Topical Collection "Retina in Health and Disease"

Editor

Prof. Dr. Maurice Ptito
E-Mail Website
Collection Editor
1. School of Optometry, University of Montreal, Montreal, QC, Canada
2. Department of Neurology and Neurosurgery, The Montreal Neurological Institute, McGill University, Montreal, QC, Canada
3. Department of Neuroscience, University of Copenhagen, Copenhagen, Denmark
Interests: visual system; retina; lateral geniculate nucleus; endocannabinoids; blindness; humans; monkeys; histology; immunohistochemistry
Special Issues, Collections and Topics in MDPI journals

Topical Collection Information

Dear Colleagues,

Vision is the most important sense in higher mammals. The retina is the first step in visual processing and is the window to the brain. It is not surprising that problems arising in the retina would lead to moderate to severe visual impairments. According to the World Health Organization, 1.2 billion people suffer from visual impairments and blindness. Moreover, people live longer, and many retinal diseases become more frequent. New advances in retina research offer hope to cure many of these illnesses. For example, in recent years, the endocannabinoid system, present in the retina, has become an interesting therapeutic target. Other new approaches (e.g., stem cell therapy) and technological advances (e.g., retinal implants) are underway to cure these diseases. Of course, to understand pathology, one must know about the normal retina. In this issue, we would like to present up-to-date advances on the healthy retina (e.g., anatomy, physiology, molecular biology), as well as common retinal diseases and pharmacological treatments.

Potential topics include but are not limited to:

  • Normal retinal development in animal and human models
  • Functionals aspects: physiology and perception (color and form perception, single unit physiology and electroretinography)
  • From photoreceptors to vision and perception
  • The endocannabinoid system in the normal retina: expression, localization, and function
  • Role of the endocannabinoid system in development
  • Retinal genetics
  • Retinal pathologies: AMD, glaucoma, neurovascular diseases, color blindness, genetic diseases (Lieber Amaurosis), perceptual anomalies, illusions, hallucinations (Charles Bonnet syndrome).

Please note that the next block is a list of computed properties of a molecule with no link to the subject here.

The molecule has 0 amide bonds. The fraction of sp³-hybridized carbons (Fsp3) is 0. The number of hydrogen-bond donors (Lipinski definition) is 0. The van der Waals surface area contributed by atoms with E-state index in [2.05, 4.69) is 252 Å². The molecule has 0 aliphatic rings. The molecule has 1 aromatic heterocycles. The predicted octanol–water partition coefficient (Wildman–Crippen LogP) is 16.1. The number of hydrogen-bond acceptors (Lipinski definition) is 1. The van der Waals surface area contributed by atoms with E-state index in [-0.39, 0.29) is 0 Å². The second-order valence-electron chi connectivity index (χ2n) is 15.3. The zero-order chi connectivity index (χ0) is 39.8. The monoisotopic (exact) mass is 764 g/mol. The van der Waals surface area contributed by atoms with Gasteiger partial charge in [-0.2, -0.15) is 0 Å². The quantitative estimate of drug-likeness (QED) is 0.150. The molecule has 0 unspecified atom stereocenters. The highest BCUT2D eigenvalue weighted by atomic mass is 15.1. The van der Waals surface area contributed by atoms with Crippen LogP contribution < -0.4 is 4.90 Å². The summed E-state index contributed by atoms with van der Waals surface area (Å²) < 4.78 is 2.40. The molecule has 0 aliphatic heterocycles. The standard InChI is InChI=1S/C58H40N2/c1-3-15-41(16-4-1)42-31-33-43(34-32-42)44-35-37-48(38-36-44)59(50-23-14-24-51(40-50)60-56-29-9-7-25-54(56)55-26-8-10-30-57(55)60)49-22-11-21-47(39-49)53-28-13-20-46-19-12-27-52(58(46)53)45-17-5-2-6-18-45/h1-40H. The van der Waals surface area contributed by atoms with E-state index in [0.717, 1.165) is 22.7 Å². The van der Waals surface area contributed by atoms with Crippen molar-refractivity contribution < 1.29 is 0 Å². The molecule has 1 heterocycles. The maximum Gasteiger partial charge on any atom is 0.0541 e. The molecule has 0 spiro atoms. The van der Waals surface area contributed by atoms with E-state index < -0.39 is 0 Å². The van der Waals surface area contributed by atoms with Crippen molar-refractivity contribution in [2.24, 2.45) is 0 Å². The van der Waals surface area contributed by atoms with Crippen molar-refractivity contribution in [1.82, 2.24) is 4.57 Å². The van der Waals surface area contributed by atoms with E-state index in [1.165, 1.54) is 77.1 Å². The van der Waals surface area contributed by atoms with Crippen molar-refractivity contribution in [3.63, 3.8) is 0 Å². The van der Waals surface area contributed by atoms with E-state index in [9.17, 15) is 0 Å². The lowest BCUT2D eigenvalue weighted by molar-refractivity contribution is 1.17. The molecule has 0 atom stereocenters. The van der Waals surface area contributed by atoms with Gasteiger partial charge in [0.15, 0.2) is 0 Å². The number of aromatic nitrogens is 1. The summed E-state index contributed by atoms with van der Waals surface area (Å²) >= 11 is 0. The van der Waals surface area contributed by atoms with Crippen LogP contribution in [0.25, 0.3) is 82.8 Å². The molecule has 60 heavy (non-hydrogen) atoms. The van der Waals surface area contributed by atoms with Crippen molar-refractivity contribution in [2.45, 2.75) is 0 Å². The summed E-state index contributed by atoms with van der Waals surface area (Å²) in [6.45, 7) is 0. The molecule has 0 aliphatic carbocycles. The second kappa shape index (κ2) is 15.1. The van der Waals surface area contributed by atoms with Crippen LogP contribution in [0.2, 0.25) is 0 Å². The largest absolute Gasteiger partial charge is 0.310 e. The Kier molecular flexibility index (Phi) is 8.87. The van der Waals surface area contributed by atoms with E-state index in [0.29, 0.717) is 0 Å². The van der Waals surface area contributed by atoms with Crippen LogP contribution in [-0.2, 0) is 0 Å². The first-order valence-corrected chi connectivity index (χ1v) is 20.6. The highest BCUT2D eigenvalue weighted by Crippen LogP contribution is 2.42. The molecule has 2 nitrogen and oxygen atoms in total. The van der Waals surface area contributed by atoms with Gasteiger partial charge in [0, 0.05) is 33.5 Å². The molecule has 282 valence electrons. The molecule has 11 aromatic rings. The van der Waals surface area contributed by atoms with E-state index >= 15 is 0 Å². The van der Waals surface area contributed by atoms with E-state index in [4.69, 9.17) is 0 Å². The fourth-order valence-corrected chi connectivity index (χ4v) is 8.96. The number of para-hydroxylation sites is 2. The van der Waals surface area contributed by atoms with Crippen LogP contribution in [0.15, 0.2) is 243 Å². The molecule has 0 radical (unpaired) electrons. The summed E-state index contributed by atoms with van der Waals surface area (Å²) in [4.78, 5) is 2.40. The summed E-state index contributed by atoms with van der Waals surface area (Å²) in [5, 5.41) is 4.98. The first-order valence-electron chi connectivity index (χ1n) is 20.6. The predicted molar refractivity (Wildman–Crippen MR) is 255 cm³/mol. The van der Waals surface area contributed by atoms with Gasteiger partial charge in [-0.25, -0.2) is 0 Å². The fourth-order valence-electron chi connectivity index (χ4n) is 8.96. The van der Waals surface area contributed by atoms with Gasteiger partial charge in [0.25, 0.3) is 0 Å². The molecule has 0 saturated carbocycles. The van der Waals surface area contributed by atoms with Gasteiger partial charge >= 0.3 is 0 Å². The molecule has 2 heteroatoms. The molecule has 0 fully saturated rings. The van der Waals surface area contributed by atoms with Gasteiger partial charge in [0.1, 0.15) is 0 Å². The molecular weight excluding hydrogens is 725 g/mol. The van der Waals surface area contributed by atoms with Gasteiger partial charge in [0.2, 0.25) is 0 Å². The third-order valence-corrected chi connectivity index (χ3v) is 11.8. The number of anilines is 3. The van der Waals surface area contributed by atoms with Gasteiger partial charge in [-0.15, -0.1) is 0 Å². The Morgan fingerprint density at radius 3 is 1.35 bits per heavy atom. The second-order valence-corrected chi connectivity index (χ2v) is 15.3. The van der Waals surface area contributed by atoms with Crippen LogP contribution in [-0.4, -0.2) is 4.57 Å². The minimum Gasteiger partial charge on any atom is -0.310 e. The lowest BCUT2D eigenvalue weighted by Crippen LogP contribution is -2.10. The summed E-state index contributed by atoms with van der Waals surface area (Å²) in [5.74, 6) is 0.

Prof. Dr. Maurice Ptito
Collection Editor

Manuscript Submission Information

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Related Special Issue

Published Papers (5 papers)

2022

Article
Surgical Menopause Impairs Retinal Conductivity and Worsens Prognosis in an Acute Model of Rat Optic Neuropathy
Cells 2022, 11(19), 3062; https://doi.org/10.3390/cells11193062 - 29 Sep 2022
Cited by 1 | Viewed by 671
Abstract
Deficiency of estradiol during the menopausal period is an important risk factor for neurodegenerative diseases, including various optic neuropathies. The aim of this study was to evaluate the impact of surgical menopause on the function and survival ratio of RGCs in the rat [...] Read more.
Deficiency of estradiol during the menopausal period is an important risk factor for neurodegenerative diseases, including various optic neuropathies. The aim of this study was to evaluate the impact of surgical menopause on the function and survival ratio of RGCs in the rat model of ONC (optic nerve crush). We used eight-week-old female Long Evans rats, divided into two main groups depending on the time between ovariectomy procedure (OVA) and euthanasia (two weeks vs. seven weeks), and subgroups—OVA, OVA + ONC, or ONC. Retinal function was assessed with electroretinography (ERG). RGC loss ratio was evaluated using immunolabelling and counting of RGCs. Seven weeks after OVA, the menopause morphologically affected interneurons but not RGC; however, when the ONC procedure was applied, RGCs appeared to be more susceptible to damage in case of deprivation of estrogens. In our analysis, PhNR (photopic negative responses) were severely diminished in the OVA + ONC group. A deprivation of estrogens in menopause results in accelerated retinal neurodegeneration that firstly involves retinal interneurons. The lack of estrogens increases the susceptibility of RGCs to insults. Full article
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Article